If you have read this blog before, you know that my photography focuses on people, as opposed to wildlife or landscapes. Don’t get me wrong, I love animals and enjoy nature’s beauty, but I typically do not feel compelled to photograph it (probably because I don’t know how and I am not patient enough).
Anyhow, I am just back from a trip to South Georgia and Antarctica, where there are basically NO people (apologies to the 16 people who live in South Georgia and to the scientists in Antarctica, but you just don’t count), just wildlife and landscape. So, for the holiday season, I will share some amazing wintry scenes I experienced on the frozen continent.
The first part of this journey (besides the unending days at sea to get there) was South Georgia, a British Overseas Territory. An island about 100 miles long and 20 miles wide at its largest point has been described as remote and inhospitable, a description that is hard to disagree with. South Georgia had been a base for whaling until whaling ended in the 1960s. Now the only sign of human life (past and present) is a small settlement called Grytviken, where a tiny museum, a church, and a postal station share the space with the rusty remains of whale oil processing plants and abandoned whaling ships. (It is also the final resting place of Ernest Shackleton).
Everything else in South Georgia seems to belong to the seals and the penguins (and more seabird species than I can keep track of). The primary species of penguins on the island are the king penguins, a large species about 3 feet tall, second only to the emperor penguins in size. As South Georgia is home to some of the largest colonies of king penguins, it seems reasonable to consider them British penguins (and shouldn’t the females be called queen penguins?) There is something British about the king penguins: they are upright and dignified like a court butler, and to me, they look quite a bit more formal than other species like the always smiling chinstrap penguins found in Antarctica. I wonder how they voted on Brexit.
But, before we explore the penguins, there should certainly be a mention of the seals, as South Georgia is a well-known breeding area for the Southern Elephant seals. Southern elephant seals are the largest of all seals (and the ugliest, but don’t tell them I said so, as they are enormous). Males can be over 20 feet long and weigh up to 8,800 pounds. They take their name from their trunk-like snouts, although it just as aptly applies to their size. South Georgia is also home to fur seals that are less daunting. We were told to keep our distance from the seals, as they can be aggressive, particularly during mating. Quite frankly, they mostly look like huge rocks on the beach, and I had to work hard to capture (I mean images, of course) a few showing any sign of life, such as open eyes, a yawn, or a warning to other seals encroaching their space. The only time I saw elephant seals remotely awake was when mating, which is somewhat distressing to watch as the bull (adult male) could be 10 times as large as the female. I am guessing the males rarely take no for an answer.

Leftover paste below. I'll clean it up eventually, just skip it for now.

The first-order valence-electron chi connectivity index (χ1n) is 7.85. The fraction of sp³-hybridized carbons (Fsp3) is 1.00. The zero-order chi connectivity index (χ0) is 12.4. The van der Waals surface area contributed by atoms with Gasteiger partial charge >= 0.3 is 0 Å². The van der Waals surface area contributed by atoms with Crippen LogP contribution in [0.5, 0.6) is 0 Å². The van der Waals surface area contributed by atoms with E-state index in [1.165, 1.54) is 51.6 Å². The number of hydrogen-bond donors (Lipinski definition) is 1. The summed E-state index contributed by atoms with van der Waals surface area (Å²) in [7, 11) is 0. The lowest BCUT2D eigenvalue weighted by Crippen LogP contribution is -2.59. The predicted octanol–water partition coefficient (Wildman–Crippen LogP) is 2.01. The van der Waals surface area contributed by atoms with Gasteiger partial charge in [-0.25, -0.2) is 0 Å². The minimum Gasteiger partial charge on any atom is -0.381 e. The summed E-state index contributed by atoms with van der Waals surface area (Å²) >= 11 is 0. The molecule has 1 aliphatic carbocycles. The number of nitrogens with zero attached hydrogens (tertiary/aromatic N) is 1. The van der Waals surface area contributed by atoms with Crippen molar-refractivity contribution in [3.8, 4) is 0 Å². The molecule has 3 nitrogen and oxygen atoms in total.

But back to the stars of the show, the king penguins who live in large breeding colonies. The two colonies we visited were estimated to have 100,000 pairs of penguins each. The breeding cycle is very long, taking around 14-16 months from laying to offspring fledging, so colonies are continuously occupied year-round with adult birds and chicks.
I quite enjoyed photographing the penguins, probably because they behave a lot like people. We were told that we should not be in the penguins’ paths as this is their land (fair enough except for British citizens) and if they come our way just stop and let them through. Well, the penguins do not necessarily agree with these rules. Time and time again, they would get near me, stop and stare at me with an inquisitive look that seemed to be asking: “what exactly are you doing here, and why are you wearing a gigantic red parka? Don’t you know this event is black-tie?” And, of course, the most curious ones were the chicks, a few of whom would gladly push you or your bag with the tip of their beaks, testing to see if they could get any reaction.
Speaking of chicks, the king penguin’s chicks are the strangest looking things. Fluffy and brown, they are almost as tall as the adult ones, looking like they could be a species of their own. The chicks cannot go into the water to fish until they lose their fluffy down, so they rely on their parents to feed them. The king penguins feed their chicks by eating fish, digesting it slightly, and regurgitating the food into the chick’s mouth, yum! The chicks form a group and sensibly huddle with other chicks (called a crèche) to stay warm. There were times when I would not have minded joining the crèche, even when wearing my gigantic parka.
For more evidence of how considerate the king penguins are, before mating, the adults have to lose their old feathers and have them replaced by new ones. And like the juveniles, adults cannot fish for food until they have a new, fully intact, and functioning set of feathers, so this molting period is one of starvation while living on food reserves. In other words, before dating, they need a new wardrobe and a slimmer body to be at their best. Sounds familiar. 🙂
Can’t get enough penguins? Be patient. The next post will be on Antarctica with plenty more penguins (but not British ones.)